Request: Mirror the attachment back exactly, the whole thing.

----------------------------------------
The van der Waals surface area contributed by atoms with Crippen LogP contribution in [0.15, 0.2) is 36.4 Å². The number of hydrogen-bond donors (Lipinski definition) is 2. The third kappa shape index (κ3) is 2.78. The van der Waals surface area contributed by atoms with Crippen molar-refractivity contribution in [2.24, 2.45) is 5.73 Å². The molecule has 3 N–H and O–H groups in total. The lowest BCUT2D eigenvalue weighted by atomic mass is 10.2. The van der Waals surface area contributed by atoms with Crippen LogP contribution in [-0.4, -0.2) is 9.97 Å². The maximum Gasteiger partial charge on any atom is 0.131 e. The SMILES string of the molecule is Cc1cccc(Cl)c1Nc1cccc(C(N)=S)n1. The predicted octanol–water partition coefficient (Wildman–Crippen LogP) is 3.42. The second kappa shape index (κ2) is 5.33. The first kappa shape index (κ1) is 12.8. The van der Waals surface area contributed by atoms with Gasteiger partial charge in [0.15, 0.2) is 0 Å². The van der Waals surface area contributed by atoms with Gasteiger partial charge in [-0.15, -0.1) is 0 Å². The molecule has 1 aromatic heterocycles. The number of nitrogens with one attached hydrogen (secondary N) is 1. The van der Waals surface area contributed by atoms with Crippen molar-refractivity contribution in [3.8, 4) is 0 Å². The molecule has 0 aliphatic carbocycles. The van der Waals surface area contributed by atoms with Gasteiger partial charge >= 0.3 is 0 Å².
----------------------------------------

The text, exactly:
The van der Waals surface area contributed by atoms with Crippen LogP contribution in [0.15, 0.2) is 36.4 Å². The number of hydrogen-bond donors (Lipinski definition) is 2. The third kappa shape index (κ3) is 2.78. The van der Waals surface area contributed by atoms with Crippen molar-refractivity contribution in [2.24, 2.45) is 5.73 Å². The molecule has 3 N–H and O–H groups in total. The lowest BCUT2D eigenvalue weighted by atomic mass is 10.2. The van der Waals surface area contributed by atoms with Crippen LogP contribution in [-0.4, -0.2) is 9.97 Å². The maximum Gasteiger partial charge on any atom is 0.131 e. The SMILES string of the molecule is Cc1cccc(Cl)c1Nc1cccc(C(N)=S)n1. The predicted octanol–water partition coefficient (Wildman–Crippen LogP) is 3.42. The second kappa shape index (κ2) is 5.33. The first kappa shape index (κ1) is 12.8. The van der Waals surface area contributed by atoms with Gasteiger partial charge in [0.15, 0.2) is 0 Å². The van der Waals surface area contributed by atoms with Gasteiger partial charge in [-0.15, -0.1) is 0 Å². The molecule has 1 aromatic heterocycles. The number of nitrogens with one attached hydrogen (secondary N) is 1. The van der Waals surface area contributed by atoms with Crippen molar-refractivity contribution in [3.8, 4) is 0 Å². The molecule has 0 aliphatic carbocycles. The van der Waals surface area contributed by atoms with Gasteiger partial charge >= 0.3 is 0 Å².